Saint Hyacinth of Poland

St Hyacinth OPFeast day: 17th of August

Friar and Priest Memorial

Saint Hyacinth (Jacek) was born near Wroclaw (Breslau) in Upper Silesia, Poland, around 1185. He was ordained and became a canon of the cathedral of Krakow. On a journey to Rome in 1220 he was attracted to the Order by the holiness and preaching of Saint Dominic. In 1221 he was sent with Henry of Moravia to establish the Order in Poland. The priory of Krakow was established in 1222 and the Province of Poland in 1225. St. Hyacinth labored many years in this region and established priories at Gdarísk and at Kiel. Like so many saints of the Order he was devoted to Mary, the Mother of God. He died in Krakow on August 15, 1257.

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Saint Dominic de Guzman

Dominic de Guzman OPFeast day: 8th of August

Our Holy Father Dominic Priest Solemnity

Dominic de Guzman was born at Caleruega, Spain, around 1172-1173. After completing his studies at Palencia, he was ordained a priest and became a Canon Regular in the Cathedral Chapter of Osma. While on a diplomatic mission with his bishop, Diego d’Azevedo, he experienced first hand the Albigensian heresy which was at that time widespread in southern France. From that time on he determined to dedicate his life to the ministry of preaching and to live a life of simplicity. Eventually he was supported in his work by a monastery of nuns at Prouille which he had directed from its foundation in 1206.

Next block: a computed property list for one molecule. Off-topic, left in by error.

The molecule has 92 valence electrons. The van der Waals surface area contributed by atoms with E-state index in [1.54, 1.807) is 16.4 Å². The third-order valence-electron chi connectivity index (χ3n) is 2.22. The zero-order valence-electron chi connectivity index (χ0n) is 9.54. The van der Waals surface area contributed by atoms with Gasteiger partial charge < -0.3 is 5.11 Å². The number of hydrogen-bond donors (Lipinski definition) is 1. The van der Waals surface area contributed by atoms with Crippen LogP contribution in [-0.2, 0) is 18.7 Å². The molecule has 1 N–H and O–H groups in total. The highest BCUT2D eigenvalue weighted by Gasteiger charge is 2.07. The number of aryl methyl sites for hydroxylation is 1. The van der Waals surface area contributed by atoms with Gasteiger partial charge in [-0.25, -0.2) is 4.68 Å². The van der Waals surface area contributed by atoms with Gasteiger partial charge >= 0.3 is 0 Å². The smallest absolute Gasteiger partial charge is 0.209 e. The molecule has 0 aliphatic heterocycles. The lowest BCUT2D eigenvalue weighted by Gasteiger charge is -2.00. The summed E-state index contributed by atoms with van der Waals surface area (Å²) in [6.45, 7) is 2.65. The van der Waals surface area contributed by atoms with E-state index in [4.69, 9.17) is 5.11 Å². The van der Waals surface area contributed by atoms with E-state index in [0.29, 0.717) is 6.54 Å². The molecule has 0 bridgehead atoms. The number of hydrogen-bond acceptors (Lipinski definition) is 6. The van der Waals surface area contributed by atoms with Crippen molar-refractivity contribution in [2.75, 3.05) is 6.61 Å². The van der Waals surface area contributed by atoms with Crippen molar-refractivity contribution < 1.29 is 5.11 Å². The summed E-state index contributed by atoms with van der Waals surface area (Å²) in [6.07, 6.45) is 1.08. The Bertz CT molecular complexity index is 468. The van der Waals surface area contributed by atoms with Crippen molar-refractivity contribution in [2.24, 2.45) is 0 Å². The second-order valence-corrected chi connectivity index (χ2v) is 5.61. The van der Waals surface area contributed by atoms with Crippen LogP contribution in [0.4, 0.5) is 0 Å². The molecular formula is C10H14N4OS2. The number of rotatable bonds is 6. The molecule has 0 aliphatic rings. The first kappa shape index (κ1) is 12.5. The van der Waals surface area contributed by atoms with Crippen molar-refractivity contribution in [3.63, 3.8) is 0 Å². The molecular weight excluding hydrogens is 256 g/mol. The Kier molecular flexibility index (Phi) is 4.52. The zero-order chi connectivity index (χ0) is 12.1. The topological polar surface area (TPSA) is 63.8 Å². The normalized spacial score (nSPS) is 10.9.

Convinced of the need for a group of trained preachers who would spread the truth of the gospel by their preaching and teaching and would live in apostolic poverty, in 1215 at Toulouse Dominic organized his fellow preachers into a new religious Order which was formally approved by Pope Honorius III on December 22, 1216. His own love of prayer and study, his zeal for the salvation of souls, and his belief in apostolic poverty became the foundation stones of his Order. On August 15, 1217, he dispersed this small band throughout Europe and from such beginnings the Order grew.